So said the server/chef last night when we left Myra's Dionysus in Clifton, after dear friend Kristin's departure dinner. Fred and I arrived early and (guiltily) held a table for 30 minutes while we waited. In our defense, no one else needed the table until after two more people in our party of seven had arrived. Mary was right. You can get three courses for less than $20. I spent $14.65 on Thai pumpkin soup, the wheat loaf special (pecans, bulgar and cheese, like a meat loaf, with mushroom sauce, veggies and cheesy mashed potatoes, for $6.75), a cookie and a glass of Chablis! Wow! We ordered, more people would come, food would arrive in shifts, we tasted one another's food, we ordered again... and so on. We ate SO much! Oh, do we love Myra's now. It's small -- maybe 20 seats. But the food was fabulous -- especially those soups. (Check Mary's blog for a recipe that's a version of the Thai pumpkin soup.) I left full and happy, and I think Kristin left Cincinnati feeling that way, too. My boyfriend and I will be back -- and soon. Tonight's our six-month anniversary, and I'm starving. We're cooking, and all I want to do right now is eat good bread and cheese. I'm thinking mussels might be good, but I won't make it Findlay Market this late. Sigh. Let's hope Wild Oats has some.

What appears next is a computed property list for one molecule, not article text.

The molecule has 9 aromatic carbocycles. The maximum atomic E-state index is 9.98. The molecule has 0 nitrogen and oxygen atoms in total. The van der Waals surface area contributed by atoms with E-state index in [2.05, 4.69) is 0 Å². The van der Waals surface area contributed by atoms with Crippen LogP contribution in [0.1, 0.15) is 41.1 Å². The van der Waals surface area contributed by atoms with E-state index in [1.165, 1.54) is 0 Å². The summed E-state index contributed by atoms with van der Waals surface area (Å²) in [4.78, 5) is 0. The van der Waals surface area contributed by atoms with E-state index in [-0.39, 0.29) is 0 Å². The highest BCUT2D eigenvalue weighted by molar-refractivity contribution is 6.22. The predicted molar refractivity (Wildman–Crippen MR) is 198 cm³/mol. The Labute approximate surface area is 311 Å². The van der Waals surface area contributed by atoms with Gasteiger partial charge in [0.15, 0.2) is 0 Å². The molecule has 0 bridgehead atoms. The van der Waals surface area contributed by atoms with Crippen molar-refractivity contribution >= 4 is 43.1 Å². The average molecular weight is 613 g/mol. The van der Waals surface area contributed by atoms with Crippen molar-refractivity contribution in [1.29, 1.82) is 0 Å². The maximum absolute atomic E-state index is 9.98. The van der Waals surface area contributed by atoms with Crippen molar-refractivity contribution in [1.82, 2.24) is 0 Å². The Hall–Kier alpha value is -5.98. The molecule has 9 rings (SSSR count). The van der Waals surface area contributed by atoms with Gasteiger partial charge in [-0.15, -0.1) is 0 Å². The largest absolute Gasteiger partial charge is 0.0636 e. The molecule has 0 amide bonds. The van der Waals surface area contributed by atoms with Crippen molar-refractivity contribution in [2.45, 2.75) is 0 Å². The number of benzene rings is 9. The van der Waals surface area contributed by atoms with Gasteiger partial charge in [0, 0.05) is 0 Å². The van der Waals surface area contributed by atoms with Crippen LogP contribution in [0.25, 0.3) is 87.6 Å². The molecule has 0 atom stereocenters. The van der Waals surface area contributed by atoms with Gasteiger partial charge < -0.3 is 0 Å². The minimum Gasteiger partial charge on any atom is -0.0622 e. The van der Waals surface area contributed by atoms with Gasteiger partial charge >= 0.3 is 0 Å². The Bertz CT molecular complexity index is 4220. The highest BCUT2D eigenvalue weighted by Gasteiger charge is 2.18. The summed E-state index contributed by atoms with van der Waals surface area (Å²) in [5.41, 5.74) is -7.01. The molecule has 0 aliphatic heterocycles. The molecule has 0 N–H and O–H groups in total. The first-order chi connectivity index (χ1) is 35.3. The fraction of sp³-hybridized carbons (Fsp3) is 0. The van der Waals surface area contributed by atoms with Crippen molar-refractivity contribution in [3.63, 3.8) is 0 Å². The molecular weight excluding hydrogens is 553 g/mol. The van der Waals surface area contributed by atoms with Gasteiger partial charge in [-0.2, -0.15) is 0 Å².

and Tabari (of CinWeekly fame) at Graeter's downtown on Monday. I'll make you a deal: If you ever spot me in there and call me by name, I'll buy you a scoop... Scouts honor. (And I was holding three fingers up as I typed that. Wait, was it two or three?)
GRAETER'S TO OPEN AT FOUNTAIN SQUARE One of Cincinnati's favorite ice cream spots returns downtown.